What is the expected etiquette in Sri Lanka?
Despite the inevitable ups and downs of travelling abroad, you will generally be shown great hospitality in Sri Lanka. In return, please demonstrate sensitivity and respect for the local customs. Sri Lanka is a conservative country, so care should be taken to dress respectfully in large cities and towns, for example when at markets or public places.
-Don’t try to sneak into temples and mosques that forbid non-Hindus or non-Muslims
-Never touch a carving or statue of a deity within a temple
-Do not touch locals on the head or point the soles of your feet at a person, religious shrine or image of a deity. This is very disrespectful.
-Take care to dress conservatively and ensure that limbs are covered when entering any place of religion. Please also ensure footwear and headwear is removed if entering any Buddhist, Hindu or Muslim place of worship.
-Both ladies and gentlemen will need to dress conservatively and cover all shoulders and knees when visiting any sacred site in Sri Lanka including Dambulla, Kandy Temple of the Tooth, Polonnaruwa and Anuradhapura.
-Ladies should avoid wearing ‘clingy, tight or suggestive attire, and stick to cool, flowing cottons in busy city areas and markets. T-shirts are fine.
-Beach attire is fine on beaches, in a resort or by a hotel pool and at tourist sites only.
-Nudity and topless bathing are prohibited. Heavy fines can be imposed.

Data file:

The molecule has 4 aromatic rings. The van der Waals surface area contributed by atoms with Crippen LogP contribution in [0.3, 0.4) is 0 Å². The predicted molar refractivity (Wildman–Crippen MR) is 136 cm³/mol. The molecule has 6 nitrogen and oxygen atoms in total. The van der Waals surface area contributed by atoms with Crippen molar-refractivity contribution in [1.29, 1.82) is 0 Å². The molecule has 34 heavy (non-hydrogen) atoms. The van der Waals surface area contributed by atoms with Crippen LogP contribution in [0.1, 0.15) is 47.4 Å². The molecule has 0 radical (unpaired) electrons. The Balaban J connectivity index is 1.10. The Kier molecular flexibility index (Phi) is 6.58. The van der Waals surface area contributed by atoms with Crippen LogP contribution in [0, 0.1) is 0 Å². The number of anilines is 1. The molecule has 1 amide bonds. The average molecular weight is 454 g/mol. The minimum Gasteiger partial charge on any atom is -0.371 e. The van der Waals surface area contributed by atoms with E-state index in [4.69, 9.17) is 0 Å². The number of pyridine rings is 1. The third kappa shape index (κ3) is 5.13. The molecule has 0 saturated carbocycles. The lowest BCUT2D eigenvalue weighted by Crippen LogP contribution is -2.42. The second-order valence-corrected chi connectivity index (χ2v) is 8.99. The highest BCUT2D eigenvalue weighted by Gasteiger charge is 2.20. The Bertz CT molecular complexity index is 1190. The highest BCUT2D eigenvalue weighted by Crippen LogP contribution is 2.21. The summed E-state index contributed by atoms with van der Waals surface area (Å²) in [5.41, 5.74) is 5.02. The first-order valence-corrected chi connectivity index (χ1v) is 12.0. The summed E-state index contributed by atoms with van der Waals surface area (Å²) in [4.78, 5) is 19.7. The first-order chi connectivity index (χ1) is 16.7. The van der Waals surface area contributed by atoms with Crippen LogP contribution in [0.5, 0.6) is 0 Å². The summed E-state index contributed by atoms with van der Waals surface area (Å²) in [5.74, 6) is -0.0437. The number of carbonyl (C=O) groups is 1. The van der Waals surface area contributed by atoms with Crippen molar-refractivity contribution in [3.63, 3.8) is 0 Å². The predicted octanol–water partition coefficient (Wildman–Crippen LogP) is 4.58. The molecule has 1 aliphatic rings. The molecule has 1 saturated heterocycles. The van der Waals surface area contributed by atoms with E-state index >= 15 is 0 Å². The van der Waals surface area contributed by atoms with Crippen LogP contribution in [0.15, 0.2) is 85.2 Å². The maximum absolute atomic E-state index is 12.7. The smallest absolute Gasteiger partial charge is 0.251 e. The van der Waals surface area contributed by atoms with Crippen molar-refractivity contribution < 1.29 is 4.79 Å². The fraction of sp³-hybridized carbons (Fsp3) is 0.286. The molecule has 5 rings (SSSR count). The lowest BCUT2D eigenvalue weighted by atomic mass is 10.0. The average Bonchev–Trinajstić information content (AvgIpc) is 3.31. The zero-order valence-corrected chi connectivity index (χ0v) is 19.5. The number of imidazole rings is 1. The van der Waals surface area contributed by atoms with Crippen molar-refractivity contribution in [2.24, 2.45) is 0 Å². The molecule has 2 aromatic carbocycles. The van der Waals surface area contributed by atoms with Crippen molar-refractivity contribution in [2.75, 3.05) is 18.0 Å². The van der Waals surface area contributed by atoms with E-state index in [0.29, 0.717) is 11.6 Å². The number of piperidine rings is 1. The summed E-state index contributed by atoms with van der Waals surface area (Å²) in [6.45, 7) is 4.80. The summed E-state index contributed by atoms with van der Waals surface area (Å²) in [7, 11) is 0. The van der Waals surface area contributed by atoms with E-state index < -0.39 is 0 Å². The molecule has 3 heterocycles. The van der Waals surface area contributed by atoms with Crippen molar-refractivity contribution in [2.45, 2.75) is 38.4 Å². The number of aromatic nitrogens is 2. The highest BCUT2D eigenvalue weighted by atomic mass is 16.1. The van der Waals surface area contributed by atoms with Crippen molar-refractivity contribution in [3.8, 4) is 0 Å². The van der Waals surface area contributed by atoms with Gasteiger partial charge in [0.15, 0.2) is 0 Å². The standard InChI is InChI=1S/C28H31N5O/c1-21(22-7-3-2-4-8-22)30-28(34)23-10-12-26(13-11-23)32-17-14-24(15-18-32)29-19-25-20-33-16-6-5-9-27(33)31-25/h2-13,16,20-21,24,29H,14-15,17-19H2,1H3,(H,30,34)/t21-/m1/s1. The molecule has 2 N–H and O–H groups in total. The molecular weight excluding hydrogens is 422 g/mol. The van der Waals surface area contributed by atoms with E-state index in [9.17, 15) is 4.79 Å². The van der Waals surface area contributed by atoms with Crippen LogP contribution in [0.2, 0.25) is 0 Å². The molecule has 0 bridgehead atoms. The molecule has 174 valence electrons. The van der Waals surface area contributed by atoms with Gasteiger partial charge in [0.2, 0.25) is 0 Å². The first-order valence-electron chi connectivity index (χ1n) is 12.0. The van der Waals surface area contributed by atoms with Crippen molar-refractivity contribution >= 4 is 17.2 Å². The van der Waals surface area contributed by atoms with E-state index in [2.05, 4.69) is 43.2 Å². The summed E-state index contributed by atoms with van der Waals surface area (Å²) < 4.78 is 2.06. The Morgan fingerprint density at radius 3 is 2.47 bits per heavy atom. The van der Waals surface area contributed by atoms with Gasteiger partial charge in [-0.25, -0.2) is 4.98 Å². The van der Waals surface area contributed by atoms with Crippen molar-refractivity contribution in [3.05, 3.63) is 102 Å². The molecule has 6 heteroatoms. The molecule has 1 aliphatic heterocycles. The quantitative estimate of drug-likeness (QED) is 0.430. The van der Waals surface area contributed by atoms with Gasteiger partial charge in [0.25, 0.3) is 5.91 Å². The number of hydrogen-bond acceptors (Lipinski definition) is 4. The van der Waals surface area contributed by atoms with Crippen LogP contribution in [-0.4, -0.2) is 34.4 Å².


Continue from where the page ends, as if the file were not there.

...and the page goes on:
-Displays of intimacy are not considered suitable in public.
-Ex-military style clothing should not be worn.
-It is polite to ask permission before taking photos of people.
-Use your right hand for giving, taking, eating or shaking hands as the left is considered to be unclean.
-Don’t be surprised if you are frequently the centre of attention when travelling around the country. Staring unabashedly is not a social taboo.
-Do carry toilet paper with you (or adjust to the Sri Lankan way of using water instead), but don’t throw it down the toilet without first checking to see if there’s a basket to put it in (narrow pipes clog easily).
-Don’t be surprised to see men defecating or urinating in public when restrooms are not available. Women, in the same circumstance, tend to use cover of darkness and huddle in groups.
-Mosques are open to non-Muslims but cannot be visited during prayer time, particularly noon on Friday.
-Photography is prohibited in certain sections of sacred sites. Do not attempt to be photographed with Buddhist bhikkus (monks) or to pose for photos with statues of Buddha or other deities or paintings.
-Do be open and friendly in conversations with locals. Sri Lankans can be quite talkative